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Two properties unoccupied

  • amonzo
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04 Jun 07 #577 by amonzo
Topic started by amonzo
My wife left the marital home two months ago. We and our kids lived with my mother in her house for the length of our ten year marriage. During this period i purchased two homes in my sole name as investments. Property 1 is rented at present and property 2 was rented for a short period, but the tenants left, leaving the property in a bad state of repair.

Property 2 has remained empty for over a year now as i cannot afford to do all the repairs to make it rentable.

My wife and myself have never lived in either property at any time. Recently i recieved a b94-1 notice of an application for a home rights notice on proprty 2 from my wife.

Property 2 was never the marital home as we never lived their. Do i have any re-course on the notice - what is my position.

Thanks

  • LittleMrMike
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04 Jun 07 #581 by LittleMrMike
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I'm puzzled, frankly.

If this application is what I think it is, I can't see that it applies. The normal situation is where you have unmarried partners living together where the tenancy is in the sole name of one, and matrimonial home rights is a short term measure which enables the non-tenant to carry on living there for a short time to enable him/her to search for accommodation.

Has this notice come from the Land Registry ? If so can you please give the EXACT number of the form and I might be able to talk a little more intelligently.

But if you are in a divorce situation, property number 2 could be claimed by your wife as part of a financial settlement.

Mike

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06 Jun 07 #609 by amonzo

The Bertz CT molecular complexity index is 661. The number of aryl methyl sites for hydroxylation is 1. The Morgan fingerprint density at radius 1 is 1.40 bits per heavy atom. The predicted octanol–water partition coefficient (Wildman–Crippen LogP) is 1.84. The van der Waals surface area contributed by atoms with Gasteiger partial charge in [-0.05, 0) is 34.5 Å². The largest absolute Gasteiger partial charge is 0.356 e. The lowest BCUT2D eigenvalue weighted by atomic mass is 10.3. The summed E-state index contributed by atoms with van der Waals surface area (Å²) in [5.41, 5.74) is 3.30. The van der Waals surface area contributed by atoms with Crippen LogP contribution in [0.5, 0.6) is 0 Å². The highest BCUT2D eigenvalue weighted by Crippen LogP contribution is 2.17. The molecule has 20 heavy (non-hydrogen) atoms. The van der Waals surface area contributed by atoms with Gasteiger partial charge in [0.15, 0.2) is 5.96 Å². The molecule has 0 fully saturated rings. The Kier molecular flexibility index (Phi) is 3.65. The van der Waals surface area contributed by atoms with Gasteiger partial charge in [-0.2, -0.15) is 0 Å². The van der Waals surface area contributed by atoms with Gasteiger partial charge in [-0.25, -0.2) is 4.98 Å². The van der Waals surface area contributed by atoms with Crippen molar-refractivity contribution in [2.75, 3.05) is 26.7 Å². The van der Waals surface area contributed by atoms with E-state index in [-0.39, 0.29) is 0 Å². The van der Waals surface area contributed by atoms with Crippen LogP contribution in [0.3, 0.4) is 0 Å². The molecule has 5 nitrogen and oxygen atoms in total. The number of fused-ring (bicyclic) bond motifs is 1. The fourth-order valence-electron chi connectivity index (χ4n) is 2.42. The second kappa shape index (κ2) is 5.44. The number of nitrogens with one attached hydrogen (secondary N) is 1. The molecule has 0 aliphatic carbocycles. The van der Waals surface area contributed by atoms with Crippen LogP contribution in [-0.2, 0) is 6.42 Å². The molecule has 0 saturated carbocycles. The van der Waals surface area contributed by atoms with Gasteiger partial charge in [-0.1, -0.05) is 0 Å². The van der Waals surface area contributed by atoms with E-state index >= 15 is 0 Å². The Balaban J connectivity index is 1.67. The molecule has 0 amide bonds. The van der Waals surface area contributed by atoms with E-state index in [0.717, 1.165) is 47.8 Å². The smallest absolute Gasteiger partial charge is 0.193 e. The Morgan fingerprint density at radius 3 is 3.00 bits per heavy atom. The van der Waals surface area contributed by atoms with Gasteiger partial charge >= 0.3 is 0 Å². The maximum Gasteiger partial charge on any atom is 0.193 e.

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Hi Mike,

Thanks for repsonding to my post, I really appreciate it.

The letter is from the Land Registry and i have summarised the details from the letter as follows:
'B94-1 Notice of Application for a home rights notice.

The notice is under section 34(2)(a) of the land registration act 2002 to protect home rights under family law act 1996.

As a result of the application the Land Registry has, as required by law, entered in the register of your above title notice of home rights under the family Law act 1996 in favour of (wifes name).

The purpose of the entry is to ensure that the rights protected by it are properly taken into account, for instance on a sale or mortgage of the property.'

I have some more detail that could help in your response.

- My wife has not served divorce papers yet (dont know when) but we are seperated for 2 months.

- With this notice in place am i still able to re-mortgage the property without her consent?

- I am the sole registered proprietor of the property.

Really appreciate your help - let me know if you need anymore detail.

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06 Jun 07 #622 by LittleMrMike
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Thanks for that, I think things are becoming a little clearer.

I think your wife is using section 30 of the Family Law Act 1996. You can get this on the Internet, just type in ' Family Law Act 1996 ' and you should get it. Section 30 is headed ' Rights to occupy matrimonial home '. The problem that the Act was intended to address was something like this - if the marital home is in joint names, both husband and wife must agree to a sale or mortgage. But if it is in the name of one of them, the spouse having ownership - usually the husband -could mortgage the house without the wife knowing about it, and she only found out when the bailiffs turned up to evict her.

I will tell you what I think is going on here. It seems clear from your letter that divorce is a possibility. Your wife is thinking a few moves ahead. If you divorce she needs somewhere to live. She knows she can't get at the marital home because that belongs to your Mum. So what about that empty house ?

But the problem from her point of view is that she is not the owner. So there is nothing to stop you selling it or mortgaging it to fund repairs. So she wants to stop you doing that so that she can make a claim on it as part and parcel of the divorce process, if you get to that stage.